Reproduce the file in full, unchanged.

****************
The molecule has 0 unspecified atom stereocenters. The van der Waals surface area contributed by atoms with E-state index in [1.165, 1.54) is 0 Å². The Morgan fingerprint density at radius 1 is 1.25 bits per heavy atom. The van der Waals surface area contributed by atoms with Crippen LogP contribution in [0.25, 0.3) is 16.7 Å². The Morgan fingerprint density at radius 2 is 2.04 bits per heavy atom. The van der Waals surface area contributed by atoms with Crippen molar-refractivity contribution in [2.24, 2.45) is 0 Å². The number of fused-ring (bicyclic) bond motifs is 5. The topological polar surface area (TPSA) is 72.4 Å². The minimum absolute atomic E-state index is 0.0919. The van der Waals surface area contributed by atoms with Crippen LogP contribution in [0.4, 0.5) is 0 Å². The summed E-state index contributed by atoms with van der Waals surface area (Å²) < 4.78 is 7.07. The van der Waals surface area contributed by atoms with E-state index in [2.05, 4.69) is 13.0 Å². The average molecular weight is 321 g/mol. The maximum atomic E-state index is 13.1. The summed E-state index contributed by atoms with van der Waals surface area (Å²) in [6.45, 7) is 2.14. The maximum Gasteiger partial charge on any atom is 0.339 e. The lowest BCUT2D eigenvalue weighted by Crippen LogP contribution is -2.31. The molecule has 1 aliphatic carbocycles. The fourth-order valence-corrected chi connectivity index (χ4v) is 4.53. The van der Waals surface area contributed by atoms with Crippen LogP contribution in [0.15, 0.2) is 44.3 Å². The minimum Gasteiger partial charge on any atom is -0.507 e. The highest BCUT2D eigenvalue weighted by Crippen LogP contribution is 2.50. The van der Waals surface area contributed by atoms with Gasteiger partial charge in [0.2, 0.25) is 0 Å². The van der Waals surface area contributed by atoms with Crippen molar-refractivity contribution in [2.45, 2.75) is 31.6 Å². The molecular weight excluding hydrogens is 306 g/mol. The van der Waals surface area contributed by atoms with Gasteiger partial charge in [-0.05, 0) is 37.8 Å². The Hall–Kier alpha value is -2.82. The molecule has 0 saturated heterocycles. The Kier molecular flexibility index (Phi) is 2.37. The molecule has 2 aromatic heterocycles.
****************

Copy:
The molecule has 0 unspecified atom stereocenters. The van der Waals surface area contributed by atoms with E-state index in [1.165, 1.54) is 0 Å². The Morgan fingerprint density at radius 1 is 1.25 bits per heavy atom. The van der Waals surface area contributed by atoms with Crippen LogP contribution in [0.25, 0.3) is 16.7 Å². The Morgan fingerprint density at radius 2 is 2.04 bits per heavy atom. The van der Waals surface area contributed by atoms with Crippen molar-refractivity contribution in [2.24, 2.45) is 0 Å². The number of fused-ring (bicyclic) bond motifs is 5. The topological polar surface area (TPSA) is 72.4 Å². The minimum absolute atomic E-state index is 0.0919. The van der Waals surface area contributed by atoms with Crippen LogP contribution in [0.4, 0.5) is 0 Å². The summed E-state index contributed by atoms with van der Waals surface area (Å²) < 4.78 is 7.07. The van der Waals surface area contributed by atoms with E-state index in [2.05, 4.69) is 13.0 Å². The average molecular weight is 321 g/mol. The maximum atomic E-state index is 13.1. The summed E-state index contributed by atoms with van der Waals surface area (Å²) in [6.45, 7) is 2.14. The maximum Gasteiger partial charge on any atom is 0.339 e. The lowest BCUT2D eigenvalue weighted by Crippen LogP contribution is -2.31. The molecule has 1 aliphatic carbocycles. The fourth-order valence-corrected chi connectivity index (χ4v) is 4.53. The van der Waals surface area contributed by atoms with Crippen LogP contribution in [0.15, 0.2) is 44.3 Å². The minimum Gasteiger partial charge on any atom is -0.507 e. The highest BCUT2D eigenvalue weighted by Crippen LogP contribution is 2.50. The van der Waals surface area contributed by atoms with Gasteiger partial charge in [0.2, 0.25) is 0 Å². The van der Waals surface area contributed by atoms with Crippen molar-refractivity contribution in [2.45, 2.75) is 31.6 Å². The molecular weight excluding hydrogens is 306 g/mol. The van der Waals surface area contributed by atoms with Gasteiger partial charge in [-0.05, 0) is 37.8 Å². The Hall–Kier alpha value is -2.82. The molecule has 0 saturated heterocycles. The Kier molecular flexibility index (Phi) is 2.37. The molecule has 2 aromatic heterocycles.